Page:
It’s been a few months since my last post and/or book update. Good news on both fronts. Had a crazy race adventure worth writing up so here goes. Oh, the book is finally here, well kind of. Info at the end of this post.
Not sure why I don’t blog more about IRONMAN 70.3 races. Half the distance of a full one is also exciting and challenging. Throw in Mother Nature’s shenanigans and it becomes a great adventure.
When IRONMAN announced its inaugural Jones Beach 70.3 on Long Island I had to immediately sign up for this race that would be so close to home. They quickly sold out 3,800 spots. This was going to be big.
I had high hopes for PR’ing because the bike and run course were going to be almost totally flat and I would have my new steed by then. If the wind stayed away it was going to be great race.
Well, Tropical Depression Ophelia had other plans and there was plenty of on-line chatter about the race potentially being canceled due to unsafe conditions. In the days leading up to the race I started having second thoughts. It would be super cool to race on Jones Beach but I’m not getting any younger… do I really need to be cold and wet most of the day and risk getting hurt on the bike with my main event coming up in Cozumel later this year?
In my mind I dropped out and re-entered half a dozen times between Wednesday evening and Friday afternoon. My official drop out came at around 11 AM on Friday when I cancelled my HERTZ reservation. Then I get a text from one of my racing buddies confirming our meeting each other at race registration in a few hours.
I said I was looking forward to our planned dinner, was going to take the train out there, but I wouldn’t be racing. Then this short exchange occurred….
…and as quickly as that I was mentally re-checked in again. I re-reserved a rental car and quickly packed a race bag.
At check-in we got a glimpse of what the swim would look like in the morning and it already wasn’t pretty.
After check-in we visited another one of our crew who hosted some excellent carbo loading for us and others that were racing in the morning. Thanks man!
The weather at 7 AM wasn’t too bad (yet) but setting up transition with all racing gear laid out and ready to go was not a good idea with all the rain in the forecast. So I put bike gear and running gear in their own plastic garbage bags inside my larger tri bag. I donned my wet suit and it was off to the 1.2 mile swim.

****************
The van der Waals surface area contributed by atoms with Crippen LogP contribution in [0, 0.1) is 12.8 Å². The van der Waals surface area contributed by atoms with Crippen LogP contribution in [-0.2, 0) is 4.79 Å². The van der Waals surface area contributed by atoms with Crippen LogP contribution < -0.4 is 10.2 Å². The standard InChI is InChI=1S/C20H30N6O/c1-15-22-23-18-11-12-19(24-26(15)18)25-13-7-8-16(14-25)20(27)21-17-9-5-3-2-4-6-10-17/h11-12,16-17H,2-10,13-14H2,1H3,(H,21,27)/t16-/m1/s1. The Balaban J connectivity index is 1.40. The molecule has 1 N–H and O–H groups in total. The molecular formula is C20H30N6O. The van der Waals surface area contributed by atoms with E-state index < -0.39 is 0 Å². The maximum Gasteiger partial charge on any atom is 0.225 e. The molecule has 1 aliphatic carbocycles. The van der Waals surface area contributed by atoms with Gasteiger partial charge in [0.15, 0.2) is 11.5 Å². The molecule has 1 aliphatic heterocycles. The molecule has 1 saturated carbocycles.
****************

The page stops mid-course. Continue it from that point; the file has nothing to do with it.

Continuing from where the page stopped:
The ocean was mad. Very mad. The race organizers ended up reducing the swim distance to 750 yards. Good choice! It was one of the choppiest swims I’ve ever experienced. Not as bad as Escape from Alcatraz, but still not for the faint of heart. Flaying arms and legs and swells everywhere. My watch said it was a 1,000 yards so I’m going with that because that makes my pace faster 🙂 Washing down breakfast with all that salt water was not fun but with the reduced distance it only took 20 minutes during which it started raining.
There were no wetsuit strippers. Stop with your dirty thoughts, these are volunteers that help strip off your wetsuits. I had to go through my usual spastic wetsuit removal routine. I really should practice this more! Dealing with flimsy skinny garbage bags in the rain with wet hands was not easy. I struggled to get my bike gear out and on. My transition time ended up being almost as long as my swim. 15 minutes. Embarrassing.
Then it was finally off to the anticipated flat bike course on the closed down Wantagh Parkway. The winds picked up something awful. On the first stretch they were blowing a good 25 MPH with even higher gusts. I got as aero as possible and muscled through it. I finally got into a rhythm and really enjoyed my first longish sustained effort on my new ride. The course wasn’t exactly as flat as advertised. There was a near constant steady incline from Jones Beach to the turn around at the Jericho Turnpike. Race guide says it was 750 ft of elevation gain. My Garmin recorded 2,000. Either way, no big deal at all with no real climbing.